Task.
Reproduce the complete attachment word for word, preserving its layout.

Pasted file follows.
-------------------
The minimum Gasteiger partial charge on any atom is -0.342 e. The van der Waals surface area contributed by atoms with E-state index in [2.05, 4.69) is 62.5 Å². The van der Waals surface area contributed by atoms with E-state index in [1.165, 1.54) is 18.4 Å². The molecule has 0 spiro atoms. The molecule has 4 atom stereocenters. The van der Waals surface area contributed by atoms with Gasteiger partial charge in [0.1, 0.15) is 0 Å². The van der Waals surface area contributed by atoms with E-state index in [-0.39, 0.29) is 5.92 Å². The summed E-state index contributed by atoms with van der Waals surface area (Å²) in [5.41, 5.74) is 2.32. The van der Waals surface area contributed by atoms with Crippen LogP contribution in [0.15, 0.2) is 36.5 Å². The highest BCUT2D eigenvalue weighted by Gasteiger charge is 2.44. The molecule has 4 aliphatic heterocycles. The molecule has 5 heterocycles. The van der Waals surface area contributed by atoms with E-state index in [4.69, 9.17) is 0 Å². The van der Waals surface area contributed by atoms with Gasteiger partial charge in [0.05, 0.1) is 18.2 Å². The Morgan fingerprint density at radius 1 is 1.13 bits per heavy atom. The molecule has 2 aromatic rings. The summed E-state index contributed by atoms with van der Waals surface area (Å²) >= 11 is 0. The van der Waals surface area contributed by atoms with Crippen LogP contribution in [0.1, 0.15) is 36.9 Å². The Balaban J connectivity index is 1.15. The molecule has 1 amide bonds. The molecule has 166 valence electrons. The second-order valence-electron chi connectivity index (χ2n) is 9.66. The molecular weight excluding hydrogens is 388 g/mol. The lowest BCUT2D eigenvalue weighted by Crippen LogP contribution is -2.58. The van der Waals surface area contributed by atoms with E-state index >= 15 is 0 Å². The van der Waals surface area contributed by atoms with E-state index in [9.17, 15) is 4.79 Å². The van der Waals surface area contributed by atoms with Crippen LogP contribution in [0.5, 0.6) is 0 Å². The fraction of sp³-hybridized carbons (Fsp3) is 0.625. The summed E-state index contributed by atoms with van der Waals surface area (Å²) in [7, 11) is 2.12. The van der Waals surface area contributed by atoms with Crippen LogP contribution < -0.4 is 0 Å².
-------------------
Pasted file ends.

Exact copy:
The minimum Gasteiger partial charge on any atom is -0.342 e. The van der Waals surface area contributed by atoms with E-state index in [2.05, 4.69) is 62.5 Å². The van der Waals surface area contributed by atoms with E-state index in [1.165, 1.54) is 18.4 Å². The molecule has 0 spiro atoms. The molecule has 4 atom stereocenters. The van der Waals surface area contributed by atoms with Gasteiger partial charge in [0.1, 0.15) is 0 Å². The van der Waals surface area contributed by atoms with E-state index in [-0.39, 0.29) is 5.92 Å². The summed E-state index contributed by atoms with van der Waals surface area (Å²) in [5.41, 5.74) is 2.32. The van der Waals surface area contributed by atoms with Crippen LogP contribution in [0.15, 0.2) is 36.5 Å². The highest BCUT2D eigenvalue weighted by Gasteiger charge is 2.44. The molecule has 4 aliphatic heterocycles. The molecule has 5 heterocycles. The van der Waals surface area contributed by atoms with E-state index in [4.69, 9.17) is 0 Å². The van der Waals surface area contributed by atoms with Gasteiger partial charge in [0.05, 0.1) is 18.2 Å². The Morgan fingerprint density at radius 1 is 1.13 bits per heavy atom. The molecule has 2 aromatic rings. The summed E-state index contributed by atoms with van der Waals surface area (Å²) >= 11 is 0. The van der Waals surface area contributed by atoms with Crippen LogP contribution in [0.1, 0.15) is 36.9 Å². The Balaban J connectivity index is 1.15. The molecule has 1 amide bonds. The molecule has 166 valence electrons. The second-order valence-electron chi connectivity index (χ2n) is 9.66. The molecular weight excluding hydrogens is 388 g/mol. The lowest BCUT2D eigenvalue weighted by Crippen LogP contribution is -2.58. The van der Waals surface area contributed by atoms with E-state index >= 15 is 0 Å². The van der Waals surface area contributed by atoms with E-state index in [9.17, 15) is 4.79 Å². The van der Waals surface area contributed by atoms with Crippen LogP contribution in [0.5, 0.6) is 0 Å². The fraction of sp³-hybridized carbons (Fsp3) is 0.625. The summed E-state index contributed by atoms with van der Waals surface area (Å²) in [7, 11) is 2.12. The van der Waals surface area contributed by atoms with Crippen LogP contribution < -0.4 is 0 Å².